This kind of paradigm shift in my comprehension of Chemistry, in all of her aspects (research, teaching, and serving her), will guide me to think in more abstract terms.  Thus, I will pursue and succeed in bringing a 1.000.000 € grant (NEKUP= novel/new infrastructure for the public benefit (i.e. mainly CHEM in this case) from the local national funding agency.  Part of the infrastructure included a 500MHz-NMR, still used today by 1/3 of the faculty of CHEM, considered (by it) important for education and research purposes and at an annual maintenance cost of ~40K euro.  An estimated ~150 papers have been published by the Dept using this facility.  From a point of view, what some supervisors do with their graduate students (providing infra-structure for results) I have achieved it at the “colleague” (faculty member) level.  This grant “brought in” to CHEM a state-of-the-art MALDI-TOF-TOF Mass Spectrometer as well as access to the RSC archive (till 2009) and to the Reaxys database, which is still being used for undergraduates and by graduate students mainly of the organic section, at CHEM’s expense.

I devoted 6 years (2008-2014) for NEKUP.  During this period, I served as the chairperson of CHEM and member of the Senate.  It was (yet another) set of extraordinary circumstances as far as my study (experience) of the interactions between different groups of people is concerned (faculty members, staff, CHEM, School of Natural and Applied Sciences, Senate, national funding agency (RPF)) and in a variety of different situations including research (for example NEKUP), teaching (curriculum rules are a perennial topic of discussion within CHEM) and administration (tenders, procurements, accepting and installing instruments, balancing conflicting opinions within CHEM, etc).  Thus, by serendipity, I will gain a deeper and wider comprehension of what Chemistry in a dynamic and continuously evolving place like the young UCY is all about.  I will get involved in a range of issues (purchases using public funds, additional suggestions for the quality of Theses at the Master and PhD levels, distribution of “debt” among the faculty members of CHEM etc) in a rational way and compatible with CHEMs basic philosophy.  My arguments have always been genuine, though not always infallible (≃often fallible).  Considering as my duty to actively participate in CHEM’s effort for optimum solutions to emerging problems, I have always been present at the Council Meetings’ discussions for recurring, critical or even urgent issues, expressing freely my opinions even if they are considered controversial.

On 2020/02/29 I initiated my request for promotion to Professor of CHEM@UCY, expecting that this is likely to cause agitation, and aiming, among others, to emphasize underlying procedural and tactical issues related to promotions @CHEM at all levels and concerning senior, junior and future colleagues and hoping that my act will initiate actions that at some future will refine procedures followed by CHEM and UCY in general.  Indeed, my CV submitted at the request of the School, reached the Senate, but was withdrawn from my file, and instead it was (allegedly) recited by the Rector himself in front of the Senate, which deliberated for about an hour (!) for something that usually is decided within 10 minutes.  Interestingly, the Senate spent another 40 (!) minutes (2020/09/009 24th (academic) session) for a minor issue (a non-issue actually) related to the timing of submission of the current CV.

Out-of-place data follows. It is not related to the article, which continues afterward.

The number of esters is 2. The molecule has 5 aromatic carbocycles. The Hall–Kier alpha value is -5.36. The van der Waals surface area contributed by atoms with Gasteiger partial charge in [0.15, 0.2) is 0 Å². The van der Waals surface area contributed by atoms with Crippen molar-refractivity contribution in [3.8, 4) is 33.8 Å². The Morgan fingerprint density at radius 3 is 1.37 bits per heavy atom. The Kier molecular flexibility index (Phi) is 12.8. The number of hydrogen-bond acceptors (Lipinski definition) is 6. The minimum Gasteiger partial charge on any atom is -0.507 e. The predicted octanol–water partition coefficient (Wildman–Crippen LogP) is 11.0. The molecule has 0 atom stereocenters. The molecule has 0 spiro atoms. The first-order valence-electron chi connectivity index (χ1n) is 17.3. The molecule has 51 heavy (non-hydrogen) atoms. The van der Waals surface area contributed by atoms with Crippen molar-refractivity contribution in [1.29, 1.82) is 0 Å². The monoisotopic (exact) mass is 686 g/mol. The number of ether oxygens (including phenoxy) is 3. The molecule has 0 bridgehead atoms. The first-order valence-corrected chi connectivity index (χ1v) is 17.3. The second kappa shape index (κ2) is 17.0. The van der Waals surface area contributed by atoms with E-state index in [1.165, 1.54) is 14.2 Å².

Αθανάσιος Νικολαΐδης (Athanassios Nicolaides)

 

[1] https://en.wikipedia.org/wiki/Curriculum_vitae (...Latin for "course of life", often shortened as CV.., is a written overview of someone's life's work …).

[2] AN: Athanassios Nicolaides, CHEM: Department of Chemistry, UCY: University of Cyprus

[3] Appendix I, page 15.

[4] https://www.timeshighereducation.com/world-university-rankings. The “web ranking index” used by UCY when advertising a new position in January 2020).

[5] Not to be confused with the famous Planck’s constant.  It is the “infamous” h-index: A popular index among full professors of CHEM@UCY(for example when choosing external members for a Special Committee).

[6] https://www.jsps.go.jp/english/e-bottom/01_a_outline.html

[7]  “Teaching”, p. 12 & appendix III, p. 23.

Application of computational methods (ab initio, DFT) into ChemistryReactive intermediatesRadicals, diradicals and diradicaloidsCarbocations, carbenes and nitrenes.Pyramidalized olefins and their organometallic complexes
A. Nicolaides Singlet Hydrocarbon Carbenes with High Barriers Toward Isomerization: A Computational Investigation, J. Am. Chem. Soc. 2003, 125, 9070–9073.F. A. Theophanous, A. Nicolaides et al. Evidence for the Formation of the (Ph3P)2Pt Complex of 3,7-Dimethyl-tricyclo[3.3.0.03,7]oct-1(5)-ene, the Most Highly Pyramidalized Alkene in a Homologous Series. Isolation and X-ray Structure of the Product of the Ethanol Addition to the Complex, Org. Lett. 2006, 8, 3001-3004A. M. A. Kouskoulli et al. Estimating the pi bond energies and the stabilities of oxy-substituted carbocations , THEOCHEM 2007, 811, 355-359. (Invited paper for the Special Issue of Computational Organic Chemistry).D. Stefani et al. A computational study of the conformations of the boric acid (B(OH)3), its conjugate base ((HO)2BO?) and borate anion (B(OH)4?) THEOCHEM 2008, 853, 33-38.